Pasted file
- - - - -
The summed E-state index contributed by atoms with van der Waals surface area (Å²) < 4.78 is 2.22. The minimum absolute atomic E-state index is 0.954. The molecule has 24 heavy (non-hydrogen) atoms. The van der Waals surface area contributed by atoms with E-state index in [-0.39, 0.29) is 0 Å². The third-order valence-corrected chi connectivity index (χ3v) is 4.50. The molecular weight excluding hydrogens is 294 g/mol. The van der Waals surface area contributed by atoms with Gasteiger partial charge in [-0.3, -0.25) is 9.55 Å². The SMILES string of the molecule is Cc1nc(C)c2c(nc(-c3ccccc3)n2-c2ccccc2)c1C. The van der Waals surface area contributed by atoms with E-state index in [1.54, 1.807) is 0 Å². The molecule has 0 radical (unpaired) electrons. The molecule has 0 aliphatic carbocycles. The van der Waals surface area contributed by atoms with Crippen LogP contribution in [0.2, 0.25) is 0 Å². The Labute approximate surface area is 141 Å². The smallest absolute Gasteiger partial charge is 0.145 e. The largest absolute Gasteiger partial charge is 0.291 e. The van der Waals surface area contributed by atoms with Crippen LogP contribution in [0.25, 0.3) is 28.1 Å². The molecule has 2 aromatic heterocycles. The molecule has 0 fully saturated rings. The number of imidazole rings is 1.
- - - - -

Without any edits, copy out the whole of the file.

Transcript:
The summed E-state index contributed by atoms with van der Waals surface area (Å²) < 4.78 is 2.22. The minimum absolute atomic E-state index is 0.954. The molecule has 24 heavy (non-hydrogen) atoms. The van der Waals surface area contributed by atoms with E-state index in [-0.39, 0.29) is 0 Å². The third-order valence-corrected chi connectivity index (χ3v) is 4.50. The molecular weight excluding hydrogens is 294 g/mol. The van der Waals surface area contributed by atoms with Gasteiger partial charge in [-0.3, -0.25) is 9.55 Å². The SMILES string of the molecule is Cc1nc(C)c2c(nc(-c3ccccc3)n2-c2ccccc2)c1C. The van der Waals surface area contributed by atoms with E-state index in [1.54, 1.807) is 0 Å². The molecule has 0 radical (unpaired) electrons. The molecule has 0 aliphatic carbocycles. The van der Waals surface area contributed by atoms with Crippen LogP contribution in [0.2, 0.25) is 0 Å². The Labute approximate surface area is 141 Å². The smallest absolute Gasteiger partial charge is 0.145 e. The largest absolute Gasteiger partial charge is 0.291 e. The van der Waals surface area contributed by atoms with Crippen LogP contribution in [0.25, 0.3) is 28.1 Å². The molecule has 2 aromatic heterocycles. The molecule has 0 fully saturated rings. The number of imidazole rings is 1.